Half the people using public transport in Vasai Virar travel more than 20 km-one way. In Mumbai, around 31 per cent of commuters take train, while in all other cities bushes come next. Chennai and Bengaluru have a high proportion of two wheeler users. Such findings can be gleaned from a data set obtained from the Census 2011 on the mode of transport that “other workers”- those not engaged in household industry or agricultural occupations—use to commute daily to work and the distance they travel. 3

A survey conducted by the author in Jaipur in 2011 revealed that more than 125,000 people come to Jaipur in morning from nearby places for work and go back to their respective villages and/or towns in the evening. Among those 125,000 workers who do commute for work, the distances tend to be quite small. A half of commuters travel less than 10 kms on one way to work and another one forth travel between ten to twenty kms. And remaining of them has a commute over 20 kms. Over one-tenth of workers in Jaipur commute to work on foot, followed by cycle, moped or motorcycles and bus and train. Fewer than five per cent take cars or vans. 4

Planning in most cities does not take into account the realities of Indian commuting and that is one of main reasons, why our cities face transport, water and power and other problems.

It does not mean that role of permanent migration to urban areas is going to decrease further. Migration and in particular, net rural-urban migration, is expected to pick up speed in coming years with the onset of economic reforms and acceleration in economic growth as well as urban reforms.

People move into cities to seek economic opportunities. A major contributing factor is known as "rural flight". In rural areas, often on small family farms, it is difficult to improve one's standard of living beyond basic sustenance. Cities, in contrast, have strongly emerged as the prime engines of the Indian economy and generators of national wealth, the future is inescapably urban. In addition, an increase in agricultural productivity will push rural people to urban areas with better qualification.

A similar phenomenon was noted during my doctoral research. It was observed that there is a positive relationship between level of rural development and amount of rural-urban migration. In other words, rural development pushes people from rural areas to urban centres.5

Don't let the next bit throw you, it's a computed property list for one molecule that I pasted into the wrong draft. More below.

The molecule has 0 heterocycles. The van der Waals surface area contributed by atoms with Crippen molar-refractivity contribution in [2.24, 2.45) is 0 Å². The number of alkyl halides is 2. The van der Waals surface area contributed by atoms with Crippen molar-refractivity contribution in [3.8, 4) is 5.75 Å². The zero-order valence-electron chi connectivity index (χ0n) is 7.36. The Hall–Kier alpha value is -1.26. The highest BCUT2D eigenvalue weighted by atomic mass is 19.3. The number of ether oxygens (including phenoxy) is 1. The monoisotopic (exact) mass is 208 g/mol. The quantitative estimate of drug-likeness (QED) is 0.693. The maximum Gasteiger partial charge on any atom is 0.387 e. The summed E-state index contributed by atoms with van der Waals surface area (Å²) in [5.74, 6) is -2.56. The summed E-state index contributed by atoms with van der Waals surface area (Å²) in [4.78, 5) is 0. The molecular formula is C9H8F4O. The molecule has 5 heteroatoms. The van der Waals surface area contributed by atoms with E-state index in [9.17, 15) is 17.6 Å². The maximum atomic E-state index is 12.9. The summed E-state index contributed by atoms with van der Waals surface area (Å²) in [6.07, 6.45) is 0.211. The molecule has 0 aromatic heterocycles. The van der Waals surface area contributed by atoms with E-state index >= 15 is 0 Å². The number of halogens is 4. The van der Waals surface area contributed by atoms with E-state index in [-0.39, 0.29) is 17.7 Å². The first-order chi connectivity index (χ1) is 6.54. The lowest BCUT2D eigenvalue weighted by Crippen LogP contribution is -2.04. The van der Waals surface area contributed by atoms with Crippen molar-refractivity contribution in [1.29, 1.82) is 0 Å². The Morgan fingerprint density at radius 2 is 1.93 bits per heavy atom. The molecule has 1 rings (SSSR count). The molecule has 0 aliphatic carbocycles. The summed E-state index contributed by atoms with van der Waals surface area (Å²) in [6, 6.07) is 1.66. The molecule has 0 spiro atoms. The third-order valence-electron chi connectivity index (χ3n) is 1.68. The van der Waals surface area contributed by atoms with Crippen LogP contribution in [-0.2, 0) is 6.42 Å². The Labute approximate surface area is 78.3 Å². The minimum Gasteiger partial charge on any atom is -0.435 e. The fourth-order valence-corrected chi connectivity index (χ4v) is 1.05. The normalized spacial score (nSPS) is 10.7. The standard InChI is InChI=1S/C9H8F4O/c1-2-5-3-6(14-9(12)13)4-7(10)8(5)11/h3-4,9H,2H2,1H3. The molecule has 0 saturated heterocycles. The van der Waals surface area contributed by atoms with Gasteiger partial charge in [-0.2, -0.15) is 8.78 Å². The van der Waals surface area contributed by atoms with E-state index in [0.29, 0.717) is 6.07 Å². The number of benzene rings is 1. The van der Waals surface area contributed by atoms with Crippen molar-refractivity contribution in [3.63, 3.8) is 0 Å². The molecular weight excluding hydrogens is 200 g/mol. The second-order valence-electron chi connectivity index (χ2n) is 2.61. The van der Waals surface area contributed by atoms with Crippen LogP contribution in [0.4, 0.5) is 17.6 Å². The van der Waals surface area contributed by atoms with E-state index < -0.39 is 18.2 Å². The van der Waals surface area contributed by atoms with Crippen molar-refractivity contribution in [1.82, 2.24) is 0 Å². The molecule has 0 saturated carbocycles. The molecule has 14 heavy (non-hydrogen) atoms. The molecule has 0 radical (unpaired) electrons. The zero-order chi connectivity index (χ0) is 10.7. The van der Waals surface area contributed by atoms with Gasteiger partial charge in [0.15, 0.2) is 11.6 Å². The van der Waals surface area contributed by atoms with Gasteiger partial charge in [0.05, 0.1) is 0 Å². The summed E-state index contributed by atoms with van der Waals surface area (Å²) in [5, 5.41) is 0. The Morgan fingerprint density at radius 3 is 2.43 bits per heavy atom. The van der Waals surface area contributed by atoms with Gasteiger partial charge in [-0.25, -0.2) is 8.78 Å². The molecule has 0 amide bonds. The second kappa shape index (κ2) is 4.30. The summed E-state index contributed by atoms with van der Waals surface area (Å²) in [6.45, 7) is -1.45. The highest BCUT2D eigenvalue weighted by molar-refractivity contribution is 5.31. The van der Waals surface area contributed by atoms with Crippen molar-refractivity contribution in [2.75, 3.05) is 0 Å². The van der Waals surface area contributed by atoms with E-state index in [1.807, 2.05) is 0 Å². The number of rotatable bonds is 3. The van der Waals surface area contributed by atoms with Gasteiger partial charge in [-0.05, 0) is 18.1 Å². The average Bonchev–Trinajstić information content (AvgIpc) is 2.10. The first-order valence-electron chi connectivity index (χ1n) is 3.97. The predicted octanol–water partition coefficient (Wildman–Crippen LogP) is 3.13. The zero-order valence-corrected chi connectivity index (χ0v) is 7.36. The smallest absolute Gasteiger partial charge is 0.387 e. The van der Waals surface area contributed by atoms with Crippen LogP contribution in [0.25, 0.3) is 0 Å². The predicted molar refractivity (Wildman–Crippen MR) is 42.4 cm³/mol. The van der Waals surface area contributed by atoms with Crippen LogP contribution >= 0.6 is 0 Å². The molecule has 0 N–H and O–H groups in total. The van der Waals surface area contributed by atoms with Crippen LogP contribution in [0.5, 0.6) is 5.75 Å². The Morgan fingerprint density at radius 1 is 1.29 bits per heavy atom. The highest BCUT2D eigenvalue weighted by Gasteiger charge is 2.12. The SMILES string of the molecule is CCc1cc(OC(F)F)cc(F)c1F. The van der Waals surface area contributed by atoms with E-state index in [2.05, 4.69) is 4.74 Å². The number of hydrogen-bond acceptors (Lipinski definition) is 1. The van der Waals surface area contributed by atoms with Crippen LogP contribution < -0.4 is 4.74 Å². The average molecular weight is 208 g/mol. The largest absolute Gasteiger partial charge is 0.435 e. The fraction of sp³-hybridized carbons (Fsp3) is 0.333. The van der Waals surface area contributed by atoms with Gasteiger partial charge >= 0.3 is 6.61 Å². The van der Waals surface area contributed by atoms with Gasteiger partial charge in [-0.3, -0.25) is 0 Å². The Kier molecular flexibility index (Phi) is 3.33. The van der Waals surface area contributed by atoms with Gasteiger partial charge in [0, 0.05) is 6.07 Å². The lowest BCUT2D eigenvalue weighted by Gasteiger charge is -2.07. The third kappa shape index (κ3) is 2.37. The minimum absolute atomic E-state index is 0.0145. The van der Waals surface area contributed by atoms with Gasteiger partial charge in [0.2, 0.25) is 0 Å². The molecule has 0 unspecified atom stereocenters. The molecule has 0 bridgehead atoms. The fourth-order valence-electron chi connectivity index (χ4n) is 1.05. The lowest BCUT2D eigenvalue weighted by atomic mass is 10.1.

With declining urban fertility (Table 7), and simultaneously increase in number of urban centres, it is predictable that the contribution of migration will increase in coming decades, especially when 70 per cent of working population age group in rural locations are looking out for opportunities.

Latest data suggests that urban fertility has fallen sharply in recent years and is already at the ‘replacement level’ needed to keep the population stable. Urban fertility is now at levels seen in developed countries and in some places among the lowest in the world.

In the 1970s, natural growth rates in urban and rural India were identical. Since then, they have dramatically diverged with rural natural growth rates currently standing substantially higher than urban natural growth rates. This is mainly due to higher birth rates in rural areas as death rates have converged between rural and urban settings.

Table 7: Trends in fertility 1971-2013
Total Fertility Rate (number of children per woman)
Source: Registrar General of India

As a result, the rural-urban migration is expected to pick up speed in coming years with the onset of economic reforms and acceleration in economic growth. In some countries, notably China and Indonesia, migration and reclassification has accounted for 70 to 80 percent of urban growth in the recent decades. The same could be seen in India in coming years.

The next post discusses: Urban problems and smart city concept.

1 Kothari, Devendra K. 1980. Patterns of Rural-Urban Migration: A case study of Four Villages in Rajasthan, India, Unpublished Ph.D. Thesis in Demography, The Australian National University Canberra, Australia. In this field-based study, rural-urban migrants were traced from the four villages to selected destinations like Mumbai, Ahmadabad, and Udaipur among others.
2 Tumbe, Chinmay. 2016. Urbanization, Demographic Transition and the Growth of Cities in India, 1870-2020, working paper, C35205-INC-1, International Growth Centre.
3 Refer at: http://www.thehindu.com/data/india-walks-to-work-census/article7874521.ece
4 Kothari Devendra. 2011. Increasing level of commuting in Jaipur city and its consequences, FPA Working Paper no. 13, Forum for Population Action, Jaipur.

5 Kothari, Devendra K. 1980. Patterns of Rural-Urban Migration: A case study of Four Villages in Rajasthan, India, Unpublished Ph.D. Thesis in Demography, The Australian National University Canberra, Australia

1 comment: